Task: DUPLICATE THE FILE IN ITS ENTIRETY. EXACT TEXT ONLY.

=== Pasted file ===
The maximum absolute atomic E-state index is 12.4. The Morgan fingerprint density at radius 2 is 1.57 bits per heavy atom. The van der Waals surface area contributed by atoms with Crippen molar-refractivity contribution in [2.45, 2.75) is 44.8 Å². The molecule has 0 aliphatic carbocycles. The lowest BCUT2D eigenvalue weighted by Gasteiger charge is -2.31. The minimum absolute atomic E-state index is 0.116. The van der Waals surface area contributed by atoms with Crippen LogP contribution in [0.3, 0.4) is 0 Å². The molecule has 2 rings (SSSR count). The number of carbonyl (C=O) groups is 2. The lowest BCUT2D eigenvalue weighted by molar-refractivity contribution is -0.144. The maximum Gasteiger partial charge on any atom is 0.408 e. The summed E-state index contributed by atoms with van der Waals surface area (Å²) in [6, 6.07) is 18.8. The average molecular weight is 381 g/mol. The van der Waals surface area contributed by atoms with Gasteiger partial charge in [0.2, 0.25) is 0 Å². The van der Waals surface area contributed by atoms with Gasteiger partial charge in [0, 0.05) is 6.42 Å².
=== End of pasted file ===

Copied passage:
The maximum absolute atomic E-state index is 12.4. The Morgan fingerprint density at radius 2 is 1.57 bits per heavy atom. The van der Waals surface area contributed by atoms with Crippen molar-refractivity contribution in [2.45, 2.75) is 44.8 Å². The molecule has 0 aliphatic carbocycles. The lowest BCUT2D eigenvalue weighted by Gasteiger charge is -2.31. The minimum absolute atomic E-state index is 0.116. The van der Waals surface area contributed by atoms with Crippen LogP contribution in [0.3, 0.4) is 0 Å². The molecule has 2 rings (SSSR count). The number of carbonyl (C=O) groups is 2. The lowest BCUT2D eigenvalue weighted by molar-refractivity contribution is -0.144. The maximum Gasteiger partial charge on any atom is 0.408 e. The summed E-state index contributed by atoms with van der Waals surface area (Å²) in [6, 6.07) is 18.8. The average molecular weight is 381 g/mol. The van der Waals surface area contributed by atoms with Gasteiger partial charge in [0.2, 0.25) is 0 Å². The van der Waals surface area contributed by atoms with Gasteiger partial charge in [0, 0.05) is 6.42 Å².